Following the close of the quarter, Harris received an order from the New York State Police for 1,100 Unity(TM) XG-100P multiband radios. The Unity radios will provide interoperability between the state police and local, metro and county law enforcement organizations. In a single radio, the state police will be able to communicate with local systems that are conventional or digital, and that operate on the various VHF, UHF, 700 MHz or 800 MHz bands.

Government Communications Systems

Third quarter revenue for the Government Communications Systems segment was $666 million, compared with $649 million in the prior-year quarter. Operating income was $90 million in the third quarter, compared with $74 million in the prior-year quarter. Operating margin was strong at 13.6 percent and reflected continued excellent program performance and award fees.

Revenue increased for the Geostationary Operational Environmental Satellite-Series R Ground Segment (GOES-R GS) weather program for the National Oceanic and Atmospheric Administration (NOAA), the Modernization of Enterprise Terminals (MET) program for the U. S. Army, the IT services relocation program for the U.S. Southern Command (USSOUTHCOM) and several classified programs for national intelligence customers. Revenue also benefited from several small, recent acquisitions related primarily to the new growth initiatives of Cyber Integrated Solutions and Healthcare Solutions. Revenue from the Field Data Collection Automation (FDCA) program for the U.S. Census Bureau’s 2010 census declined as the program nears completion.

Brazil’s Census is way more technologically advanced than ours. This is pathetic.

Tuesday, April 27th, 2010

It is a pretty pathetic and sad story when a developing nation’s ability to integrate technology with governance far exceeds our own. Brazil’s strategy saves massive amounts of both time and money. Yet, this is something that I’ve discussed for quite some time with regard to other nations, like Australia. Here’s some news from Brazil which makes you wonder why more people who made decisions about the 2010 Census in the mid 2000s weren’t fired on the spot:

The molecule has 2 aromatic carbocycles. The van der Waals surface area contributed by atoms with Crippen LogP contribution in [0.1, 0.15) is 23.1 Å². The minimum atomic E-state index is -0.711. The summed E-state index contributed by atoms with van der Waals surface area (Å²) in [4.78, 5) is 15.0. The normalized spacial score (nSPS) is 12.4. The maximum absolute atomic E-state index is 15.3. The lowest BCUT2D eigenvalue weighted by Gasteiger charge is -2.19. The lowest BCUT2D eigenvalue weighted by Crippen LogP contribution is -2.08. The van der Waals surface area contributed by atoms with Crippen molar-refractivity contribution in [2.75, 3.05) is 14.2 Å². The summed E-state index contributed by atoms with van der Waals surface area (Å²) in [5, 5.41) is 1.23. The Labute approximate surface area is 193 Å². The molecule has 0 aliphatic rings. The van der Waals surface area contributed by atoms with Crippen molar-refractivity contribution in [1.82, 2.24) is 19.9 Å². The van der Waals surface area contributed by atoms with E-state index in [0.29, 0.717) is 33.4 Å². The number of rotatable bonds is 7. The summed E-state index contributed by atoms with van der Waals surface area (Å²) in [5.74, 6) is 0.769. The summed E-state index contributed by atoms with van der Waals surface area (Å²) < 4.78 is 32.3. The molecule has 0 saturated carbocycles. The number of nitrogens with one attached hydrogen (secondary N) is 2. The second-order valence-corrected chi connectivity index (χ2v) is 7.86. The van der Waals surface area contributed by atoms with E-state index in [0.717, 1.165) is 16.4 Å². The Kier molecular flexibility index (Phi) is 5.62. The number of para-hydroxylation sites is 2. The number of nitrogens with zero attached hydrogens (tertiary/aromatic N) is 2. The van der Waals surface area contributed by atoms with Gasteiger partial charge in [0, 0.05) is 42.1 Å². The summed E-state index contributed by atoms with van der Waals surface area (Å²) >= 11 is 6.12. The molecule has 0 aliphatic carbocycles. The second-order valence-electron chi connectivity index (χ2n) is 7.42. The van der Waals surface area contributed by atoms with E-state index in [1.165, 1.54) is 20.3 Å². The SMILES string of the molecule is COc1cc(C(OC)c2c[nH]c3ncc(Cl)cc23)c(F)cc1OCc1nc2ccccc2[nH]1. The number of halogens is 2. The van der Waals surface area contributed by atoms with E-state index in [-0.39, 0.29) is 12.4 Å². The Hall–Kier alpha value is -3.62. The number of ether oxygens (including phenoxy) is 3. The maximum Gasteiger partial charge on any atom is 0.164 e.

The Harvard Business Review‘s Daily Stat for Tuesday, April 6, 2010, highlighted a disruptive innovation in, of all things, census-taking. According to the publication:

    It’s a national census of hundreds of millions of people across 8 million square kilometers, using a workforce of 230,000 and budget of $1.4 billion. The 2010 U.S. Census? No, it’s Brazil’s 2010 census. The current U.S. headcount, by contrast, requires 3.8 million workers and $14 billion. Census takers in Brazil use PDAs and laptops; those in the U.S. still rely mainly on paper. – Source: Instituto Brasileiro de Geografia e Estatístic

While the United States tends to be seen as the technology innovation capital of the world, it seems we’re falling down in “government services innovation.” Doesn’t the US Census fall under the administration’s social innovation program? What other program is intended to have an impact on every single citizen of the US, if not this one?

On any corner of a typical US city, one can buy GPS-enabled, off-the-shelf, 3G-powered mobile devices, with local storage for data collection and Web-enabled connections to the back office. In short, the perfect mobile device for census collections is almost a commodity.

But it seems the US Census Bureau made the classic Innovator’s Dilemma mistake of choosing the slow, safe (and expensive) player, while the consumer mobile world blew by.

The supplier in question is Harris Corp. (NYSE: HRS), which started work on the mobile census project in 2006. It turns out that four years is an eternity in the modern mobile world, and Harris simply couldn’t match the speed of the market with its own proprietary, custom-built devices.

In contrast to the US approach to having custom devices built, Brazil partnered with LG Electronics Inc. (London: LGLD; Korea: 6657.KS) , as noted in TechTicker: “Brazil will start taking its population census in the second half of this year and to ensure a smooth and efficient counting, the Instituto Brasileiro de Geografia e Estatistica (IBGE) has roped in LG to supply 150,000 GM750 phones.”

The GM750 is ruggedized and comes with its own application; but otherwise, the core phone itself is a device anyone with $100 or less could buy at the corner mobile store.

You may be thinking, who really cares? Perhaps we all should. According to CNN, Hermann Habermann, a former deputy director of the Census Bureau, thinks that without handheld data collection via mobile phone, the government is missing out on a chance to get information more quickly and cheaply than through the mail.